Apparently the old real estate mantra “location, location, location” is taking over economic development.
While communities used to focus on traditional business incentives like tax breaks, in recent years, more locales are starting to emphasize financial, technological, and knowledge infrastructure. There has also been a growing emphasis on human capital and quality of life, and a resurgence of place-based economic policy, which emphasizes a location’s role in shaping investment in particular amenities, industries, or entrepreneurs.
“Desirable locations will attract talented individuals who will either become entrepreneurs or attract employers who would take advantage of the available talent pool.”[i]
This trend made Michigan State researchers Laura Reese and Minting Ye curious – could location be more of a driving force behind successful economic development than we realize? “Is economic prosperity better explained by local development policy, or simple place luck?”[ii]
“Place luck” refers to local attributes that local officials have little to no control over, but which make a community desirable. California has good weather. The Research Triangle has a strong university network. The seat of national government in Washington, DC will always attract political types.
Reese and Ye wanted to know – can public policy overcome “place luck”? And what kind of public policy is most effective at doing so?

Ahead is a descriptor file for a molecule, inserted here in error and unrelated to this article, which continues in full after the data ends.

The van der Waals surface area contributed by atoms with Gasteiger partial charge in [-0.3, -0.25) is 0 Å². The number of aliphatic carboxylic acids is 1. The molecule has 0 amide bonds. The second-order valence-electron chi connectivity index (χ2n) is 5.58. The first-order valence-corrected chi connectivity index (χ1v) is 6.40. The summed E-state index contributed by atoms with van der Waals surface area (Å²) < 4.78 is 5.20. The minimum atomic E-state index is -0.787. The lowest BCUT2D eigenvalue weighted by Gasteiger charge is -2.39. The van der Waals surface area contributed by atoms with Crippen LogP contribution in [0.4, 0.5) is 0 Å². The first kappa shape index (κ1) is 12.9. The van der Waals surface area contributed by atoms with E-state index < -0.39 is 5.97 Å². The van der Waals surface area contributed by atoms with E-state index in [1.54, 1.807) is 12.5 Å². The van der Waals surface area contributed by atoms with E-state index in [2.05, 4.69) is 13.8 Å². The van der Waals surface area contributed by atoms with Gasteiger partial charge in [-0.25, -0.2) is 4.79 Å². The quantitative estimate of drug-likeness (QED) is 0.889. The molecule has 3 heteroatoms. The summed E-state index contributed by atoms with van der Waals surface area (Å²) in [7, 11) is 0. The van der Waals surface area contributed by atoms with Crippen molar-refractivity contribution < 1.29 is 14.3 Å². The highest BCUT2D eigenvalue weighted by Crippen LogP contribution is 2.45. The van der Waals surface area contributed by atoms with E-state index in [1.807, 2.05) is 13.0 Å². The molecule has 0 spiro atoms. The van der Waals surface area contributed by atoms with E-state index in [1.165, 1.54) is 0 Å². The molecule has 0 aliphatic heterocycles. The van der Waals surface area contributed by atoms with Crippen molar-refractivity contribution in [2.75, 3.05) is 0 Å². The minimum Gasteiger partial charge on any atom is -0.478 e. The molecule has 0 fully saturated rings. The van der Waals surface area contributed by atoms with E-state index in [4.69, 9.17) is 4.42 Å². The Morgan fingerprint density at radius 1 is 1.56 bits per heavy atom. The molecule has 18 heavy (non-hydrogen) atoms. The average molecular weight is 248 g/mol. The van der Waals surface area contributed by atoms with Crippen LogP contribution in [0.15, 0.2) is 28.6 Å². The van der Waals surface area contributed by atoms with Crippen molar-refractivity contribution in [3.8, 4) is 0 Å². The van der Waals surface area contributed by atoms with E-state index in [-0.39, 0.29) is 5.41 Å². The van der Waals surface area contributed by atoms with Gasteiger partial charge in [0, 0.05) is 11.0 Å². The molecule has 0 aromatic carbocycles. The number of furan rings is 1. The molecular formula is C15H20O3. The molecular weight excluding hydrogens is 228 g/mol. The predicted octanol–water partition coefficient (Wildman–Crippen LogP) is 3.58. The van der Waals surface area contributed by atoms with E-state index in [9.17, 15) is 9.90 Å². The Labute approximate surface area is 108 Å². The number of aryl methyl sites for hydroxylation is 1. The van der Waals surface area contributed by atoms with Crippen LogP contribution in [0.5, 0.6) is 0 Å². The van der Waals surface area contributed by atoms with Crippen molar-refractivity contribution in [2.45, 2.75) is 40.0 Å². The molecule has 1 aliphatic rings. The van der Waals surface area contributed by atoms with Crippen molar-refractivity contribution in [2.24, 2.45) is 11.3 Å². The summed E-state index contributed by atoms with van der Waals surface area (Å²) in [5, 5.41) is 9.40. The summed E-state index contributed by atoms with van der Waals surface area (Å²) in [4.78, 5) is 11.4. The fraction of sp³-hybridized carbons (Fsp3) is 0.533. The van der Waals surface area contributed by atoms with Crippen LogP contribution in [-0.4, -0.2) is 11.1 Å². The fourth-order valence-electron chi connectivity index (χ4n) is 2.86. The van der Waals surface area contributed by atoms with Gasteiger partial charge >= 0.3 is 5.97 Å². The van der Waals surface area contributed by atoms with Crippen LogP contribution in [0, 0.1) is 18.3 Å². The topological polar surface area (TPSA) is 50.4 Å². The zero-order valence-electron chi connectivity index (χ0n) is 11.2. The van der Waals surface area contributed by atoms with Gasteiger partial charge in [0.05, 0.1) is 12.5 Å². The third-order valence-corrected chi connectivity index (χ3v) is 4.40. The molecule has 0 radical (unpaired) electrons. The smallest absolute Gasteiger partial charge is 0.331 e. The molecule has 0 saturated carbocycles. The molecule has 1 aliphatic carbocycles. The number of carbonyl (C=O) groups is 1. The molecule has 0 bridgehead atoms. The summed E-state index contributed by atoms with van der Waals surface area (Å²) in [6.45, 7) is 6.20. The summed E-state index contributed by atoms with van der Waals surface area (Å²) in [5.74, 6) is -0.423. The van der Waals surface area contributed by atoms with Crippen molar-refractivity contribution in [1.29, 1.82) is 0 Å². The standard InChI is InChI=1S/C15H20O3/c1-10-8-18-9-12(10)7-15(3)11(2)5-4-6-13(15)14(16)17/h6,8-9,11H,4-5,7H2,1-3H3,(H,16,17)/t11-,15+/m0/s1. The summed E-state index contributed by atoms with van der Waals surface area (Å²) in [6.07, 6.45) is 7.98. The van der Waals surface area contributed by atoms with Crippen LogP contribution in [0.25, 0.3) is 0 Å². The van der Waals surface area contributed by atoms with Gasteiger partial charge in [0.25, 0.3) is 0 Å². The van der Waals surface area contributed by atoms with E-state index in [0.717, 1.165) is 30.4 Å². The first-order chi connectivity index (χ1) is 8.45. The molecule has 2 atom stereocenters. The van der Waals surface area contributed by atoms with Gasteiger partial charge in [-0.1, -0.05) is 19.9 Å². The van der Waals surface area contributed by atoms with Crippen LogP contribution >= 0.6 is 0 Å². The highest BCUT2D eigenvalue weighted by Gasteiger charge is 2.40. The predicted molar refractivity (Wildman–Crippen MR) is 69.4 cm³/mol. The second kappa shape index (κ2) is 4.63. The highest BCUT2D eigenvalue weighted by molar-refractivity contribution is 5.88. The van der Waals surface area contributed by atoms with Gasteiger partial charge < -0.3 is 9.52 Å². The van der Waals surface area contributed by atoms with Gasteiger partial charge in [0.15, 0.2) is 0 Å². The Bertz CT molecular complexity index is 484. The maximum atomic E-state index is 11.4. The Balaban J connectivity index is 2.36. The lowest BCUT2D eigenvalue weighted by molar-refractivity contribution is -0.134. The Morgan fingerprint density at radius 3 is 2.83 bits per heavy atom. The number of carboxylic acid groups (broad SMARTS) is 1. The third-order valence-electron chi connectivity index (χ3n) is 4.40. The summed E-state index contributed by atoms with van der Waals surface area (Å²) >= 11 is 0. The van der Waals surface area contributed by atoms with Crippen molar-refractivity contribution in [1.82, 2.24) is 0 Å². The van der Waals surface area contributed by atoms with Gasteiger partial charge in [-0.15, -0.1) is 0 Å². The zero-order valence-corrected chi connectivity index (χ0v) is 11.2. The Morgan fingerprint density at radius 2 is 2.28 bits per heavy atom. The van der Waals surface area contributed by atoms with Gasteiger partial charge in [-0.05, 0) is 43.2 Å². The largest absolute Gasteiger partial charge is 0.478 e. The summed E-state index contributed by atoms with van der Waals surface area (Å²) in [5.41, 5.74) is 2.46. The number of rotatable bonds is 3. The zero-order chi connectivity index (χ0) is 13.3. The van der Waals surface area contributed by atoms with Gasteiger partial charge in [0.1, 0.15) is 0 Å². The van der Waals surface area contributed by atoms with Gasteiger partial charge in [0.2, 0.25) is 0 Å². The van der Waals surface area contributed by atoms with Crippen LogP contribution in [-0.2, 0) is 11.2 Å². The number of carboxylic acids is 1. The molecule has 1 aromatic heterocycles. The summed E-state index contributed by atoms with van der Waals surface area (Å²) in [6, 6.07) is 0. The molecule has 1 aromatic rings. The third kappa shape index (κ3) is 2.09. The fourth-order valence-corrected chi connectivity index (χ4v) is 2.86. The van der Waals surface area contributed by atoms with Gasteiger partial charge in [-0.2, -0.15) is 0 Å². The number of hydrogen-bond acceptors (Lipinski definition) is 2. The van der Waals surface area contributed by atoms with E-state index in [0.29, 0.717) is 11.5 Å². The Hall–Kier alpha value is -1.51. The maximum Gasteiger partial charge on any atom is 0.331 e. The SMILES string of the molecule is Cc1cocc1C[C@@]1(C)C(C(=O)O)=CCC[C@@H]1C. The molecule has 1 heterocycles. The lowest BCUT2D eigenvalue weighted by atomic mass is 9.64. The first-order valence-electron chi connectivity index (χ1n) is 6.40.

The authors analyzed development policy survey data for 233 municipalities dating back to 1989. These data supplied policy variables, including incentive use, infrastructure investment, education spending, and other public investments. They also used Census data to determine environmental variables like weather, crime, transportation, higher education, and natural features.
“Although good weather and natural features indeed matter, policy trumps them in fostering economic growth.” – Reese and Ye
The authors found effective development policy is more instrumental to a community’s economic prosperity than “place luck.” More than 50 percent of the surveyed communities indicate that quality of life is an important factor in their economic development efforts.[iii] They also found that more traditional economic development tools like tax abatement “can create significant opportunity costs in terms of foregone local revenue.” Instead, their results show that investing in strong education and safe public spaces yields greater economic prosperity.
“Returning to the basics of good local government – schools, services, and security – appear to present significant promise.”
Just as homeowners know to spruce up their property before selling it, local leaders are rediscovering public investments as the key to “selling” their community.
[i] Reese, Laura A. and Ye, Minting. (2011). Policy Versus Place Luck: Achieving Local Economic Prosperity. Economic Development Quarterly 25(3), pg. 221 –236.
[ii] See note i.
[iii] See note i.